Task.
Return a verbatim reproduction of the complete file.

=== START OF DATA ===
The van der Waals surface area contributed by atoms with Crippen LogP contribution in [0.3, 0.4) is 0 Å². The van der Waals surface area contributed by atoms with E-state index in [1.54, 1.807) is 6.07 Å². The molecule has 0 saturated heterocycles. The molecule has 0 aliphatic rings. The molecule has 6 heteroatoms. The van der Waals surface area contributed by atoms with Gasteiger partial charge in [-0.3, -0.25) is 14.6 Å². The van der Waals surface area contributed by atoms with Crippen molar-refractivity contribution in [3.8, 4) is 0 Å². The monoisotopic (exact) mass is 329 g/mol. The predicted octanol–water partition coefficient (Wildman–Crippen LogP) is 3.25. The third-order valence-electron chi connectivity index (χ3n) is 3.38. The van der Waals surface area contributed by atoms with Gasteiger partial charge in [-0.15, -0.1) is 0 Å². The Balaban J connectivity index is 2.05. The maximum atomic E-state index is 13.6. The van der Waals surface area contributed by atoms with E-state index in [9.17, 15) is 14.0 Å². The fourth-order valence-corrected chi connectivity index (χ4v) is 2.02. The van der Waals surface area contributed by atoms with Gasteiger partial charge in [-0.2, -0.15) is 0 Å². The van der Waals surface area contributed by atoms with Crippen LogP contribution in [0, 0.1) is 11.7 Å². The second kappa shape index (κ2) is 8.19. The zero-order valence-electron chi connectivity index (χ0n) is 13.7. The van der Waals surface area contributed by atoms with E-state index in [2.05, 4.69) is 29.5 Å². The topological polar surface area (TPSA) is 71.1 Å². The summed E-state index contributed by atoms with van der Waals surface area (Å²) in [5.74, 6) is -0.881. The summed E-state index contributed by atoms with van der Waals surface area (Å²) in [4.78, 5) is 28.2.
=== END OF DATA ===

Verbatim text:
The van der Waals surface area contributed by atoms with Crippen LogP contribution in [0.3, 0.4) is 0 Å². The van der Waals surface area contributed by atoms with E-state index in [1.54, 1.807) is 6.07 Å². The molecule has 0 saturated heterocycles. The molecule has 0 aliphatic rings. The molecule has 6 heteroatoms. The van der Waals surface area contributed by atoms with Gasteiger partial charge in [-0.3, -0.25) is 14.6 Å². The van der Waals surface area contributed by atoms with Crippen molar-refractivity contribution in [3.8, 4) is 0 Å². The monoisotopic (exact) mass is 329 g/mol. The predicted octanol–water partition coefficient (Wildman–Crippen LogP) is 3.25. The third-order valence-electron chi connectivity index (χ3n) is 3.38. The van der Waals surface area contributed by atoms with Gasteiger partial charge in [-0.15, -0.1) is 0 Å². The Balaban J connectivity index is 2.05. The maximum atomic E-state index is 13.6. The van der Waals surface area contributed by atoms with E-state index in [9.17, 15) is 14.0 Å². The fourth-order valence-corrected chi connectivity index (χ4v) is 2.02. The van der Waals surface area contributed by atoms with Gasteiger partial charge in [-0.2, -0.15) is 0 Å². The van der Waals surface area contributed by atoms with Crippen LogP contribution in [0, 0.1) is 11.7 Å². The second kappa shape index (κ2) is 8.19. The zero-order valence-electron chi connectivity index (χ0n) is 13.7. The van der Waals surface area contributed by atoms with E-state index in [2.05, 4.69) is 29.5 Å². The topological polar surface area (TPSA) is 71.1 Å². The summed E-state index contributed by atoms with van der Waals surface area (Å²) in [5.74, 6) is -0.881. The summed E-state index contributed by atoms with van der Waals surface area (Å²) in [4.78, 5) is 28.2.